Desktop as a Service lowdown: Costs, pros and cons

Companies that want VDI but lack the expertise or the Capex look to Desktop as a Service, but cloud-hosted desktop costs vary.

Companies without the IT expertise to make all the pieces of VDI work can outsource the heavy lifting to a cloud-hosted desktop provider.

Virtual desktops in the cloud are always going to run slower than traditional desktops.

John Madrid,
chief technology officer, National Asset Direct Inc.

Lifting the desktop management burden off IT is, in fact, the biggest advantage of Desktop as a Service (DaaS) -- where virtual desktops are provided by a cloud hosting service.

While cloud circumvents the upfront Capex of a virtual desktop infrastructure (VDI), the long-term costs of paying a provider for DaaS versus maintaining and supporting desktops in-house are probably comparable, said John Madrid, chief technology officer at National Asset Direct Inc. (NAD), a national debt management firm that uses cloud-hosted virtual desktops from provider dinCloud.

But having access to the latest and greatest hardware and software without making the investment or having to maintain the infrastructure is a benefit well worth the price to some IT shops. Some liken it to leasing an automobile versus buying one.

"Part of the cost decision is whether you want to always drive a new car or use your car as long as you can, and pay for the replacement parts," Madrid said. "We would have to get to a critical mass to bring VDI back in-house; and even then, I don't know if I would want to get back in the business of [desktop] management," he said.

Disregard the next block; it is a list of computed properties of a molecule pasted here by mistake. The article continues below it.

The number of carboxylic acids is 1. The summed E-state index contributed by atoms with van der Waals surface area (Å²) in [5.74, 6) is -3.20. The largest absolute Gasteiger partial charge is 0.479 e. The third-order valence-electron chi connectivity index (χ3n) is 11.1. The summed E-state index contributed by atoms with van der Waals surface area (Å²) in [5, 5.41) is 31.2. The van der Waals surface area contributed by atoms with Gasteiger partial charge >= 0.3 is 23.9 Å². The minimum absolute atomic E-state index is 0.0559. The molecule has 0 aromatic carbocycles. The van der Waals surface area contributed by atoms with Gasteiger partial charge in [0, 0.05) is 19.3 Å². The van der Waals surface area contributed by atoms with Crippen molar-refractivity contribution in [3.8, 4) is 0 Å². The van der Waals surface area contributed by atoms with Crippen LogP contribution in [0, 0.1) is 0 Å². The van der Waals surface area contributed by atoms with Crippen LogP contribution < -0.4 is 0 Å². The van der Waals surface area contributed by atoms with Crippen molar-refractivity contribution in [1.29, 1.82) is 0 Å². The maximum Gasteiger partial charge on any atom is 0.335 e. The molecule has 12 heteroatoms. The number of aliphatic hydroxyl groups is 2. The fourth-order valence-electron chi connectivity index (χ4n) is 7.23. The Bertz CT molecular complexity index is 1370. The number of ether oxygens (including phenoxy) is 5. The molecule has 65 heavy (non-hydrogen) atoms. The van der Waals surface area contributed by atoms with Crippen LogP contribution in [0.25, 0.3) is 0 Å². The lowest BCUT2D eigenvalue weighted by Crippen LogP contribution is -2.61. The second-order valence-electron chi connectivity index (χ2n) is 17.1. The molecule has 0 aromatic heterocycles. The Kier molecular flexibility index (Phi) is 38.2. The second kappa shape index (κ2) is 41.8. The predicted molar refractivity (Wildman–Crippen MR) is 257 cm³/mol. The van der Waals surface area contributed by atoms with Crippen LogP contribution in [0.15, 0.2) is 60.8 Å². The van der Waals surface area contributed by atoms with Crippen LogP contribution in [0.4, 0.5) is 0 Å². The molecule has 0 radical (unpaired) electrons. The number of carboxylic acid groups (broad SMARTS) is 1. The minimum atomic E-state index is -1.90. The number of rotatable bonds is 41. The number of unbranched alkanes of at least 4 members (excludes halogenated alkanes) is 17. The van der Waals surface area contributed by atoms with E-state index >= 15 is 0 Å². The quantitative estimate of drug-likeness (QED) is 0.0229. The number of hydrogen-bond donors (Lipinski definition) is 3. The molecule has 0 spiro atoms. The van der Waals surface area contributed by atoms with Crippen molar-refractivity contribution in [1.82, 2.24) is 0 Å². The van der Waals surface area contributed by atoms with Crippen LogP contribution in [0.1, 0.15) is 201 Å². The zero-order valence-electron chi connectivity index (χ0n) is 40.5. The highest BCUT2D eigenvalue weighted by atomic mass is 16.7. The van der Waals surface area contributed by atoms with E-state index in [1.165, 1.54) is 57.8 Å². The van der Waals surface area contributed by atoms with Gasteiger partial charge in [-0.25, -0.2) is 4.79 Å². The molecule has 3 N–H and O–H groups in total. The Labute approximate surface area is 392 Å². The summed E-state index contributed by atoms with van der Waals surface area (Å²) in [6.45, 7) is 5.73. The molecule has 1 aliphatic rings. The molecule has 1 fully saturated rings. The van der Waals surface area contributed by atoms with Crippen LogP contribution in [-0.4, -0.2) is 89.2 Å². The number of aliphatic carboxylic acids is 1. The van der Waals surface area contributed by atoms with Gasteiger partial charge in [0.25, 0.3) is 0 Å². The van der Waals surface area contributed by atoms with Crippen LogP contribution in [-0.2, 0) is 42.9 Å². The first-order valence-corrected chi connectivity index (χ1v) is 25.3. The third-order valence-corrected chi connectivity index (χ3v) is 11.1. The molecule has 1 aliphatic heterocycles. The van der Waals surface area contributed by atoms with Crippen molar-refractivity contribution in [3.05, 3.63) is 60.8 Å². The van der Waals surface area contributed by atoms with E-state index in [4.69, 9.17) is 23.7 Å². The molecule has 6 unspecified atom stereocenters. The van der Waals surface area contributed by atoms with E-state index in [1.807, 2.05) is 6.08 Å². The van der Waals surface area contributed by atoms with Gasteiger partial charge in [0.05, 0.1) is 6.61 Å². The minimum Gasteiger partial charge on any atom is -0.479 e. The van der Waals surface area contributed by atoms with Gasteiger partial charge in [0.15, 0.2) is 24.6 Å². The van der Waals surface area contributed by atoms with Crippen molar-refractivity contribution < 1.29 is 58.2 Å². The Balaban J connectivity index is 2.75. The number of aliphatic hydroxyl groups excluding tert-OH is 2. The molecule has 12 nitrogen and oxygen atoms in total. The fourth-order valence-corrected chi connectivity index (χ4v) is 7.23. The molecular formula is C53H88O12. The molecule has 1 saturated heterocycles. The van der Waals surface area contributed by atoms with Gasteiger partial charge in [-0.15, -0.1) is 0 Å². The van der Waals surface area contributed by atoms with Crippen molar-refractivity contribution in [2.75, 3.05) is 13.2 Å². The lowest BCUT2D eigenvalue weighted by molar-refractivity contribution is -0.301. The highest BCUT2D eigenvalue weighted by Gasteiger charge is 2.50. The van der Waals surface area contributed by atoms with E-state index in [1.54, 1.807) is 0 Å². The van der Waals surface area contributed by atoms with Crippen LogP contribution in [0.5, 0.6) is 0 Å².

Desktop as a Service costs

There are a number of DaaS options available and a wide price range that depends on the types of virtual desktops that companies need.

Companies can buy nonpersistent hosted virtual desktops for less than $20 per user per month, or pay much more for fully customized desktops. For example, some of Citrix Systems Inc.'s service providers offer commodity desktop services, but the majority deliver persistent desktops that bundle XenDesktop with vertical industry apps, unified communications, unified storage and other services for customers at a price upward of $200 per seat, according to Ken Oestreich, a spokesperson for Citrix' Desktops and Apps.

"We aren't trying to offer commodity," Oestreich said. "But whether a business wants the lowest-cost desktop or a highly customized desktop, it is still in their best interest to outsource desktops, because if they were to do it themselves, it would cost far more to maintain and manage themselves."

Other DaaS options, such as Windows as a Service from Desktone Inc., costs $35 to $40 per user per month. Desktone claims its typical customers report saving around 20% to 30% over five years by moving from a physical infrastructure to DaaS.

Another choice is tuCloud, which claims to have the lowest DaaS pricing available because of its nonpersistent desktop model.

One of tuCloud's customers, Livermore National Labs, pays $22 per concurrently running desktop, but each CCU supports three named users. At any given time, to support a population of 5,000 users, the organization needs only about 3,500 running desktops -- which amounts to $77,000 -- or about $15.40 per user per month, according to Guise Bule, CEO of tuCloud and founder of the Desktop Superhero Alliance, a network of desktop delivery professionals.

"That's nonpersistency; we can support a much larger pool of named users than we have [CCUs]," Bule said. "Even if you gave each user their own desktop, they would still only cost $22 per desktop per month, at around 1,000 users."

In any DaaS scenario, customers bring their own Microsoft licenses to the cloud: There is no escaping those fees.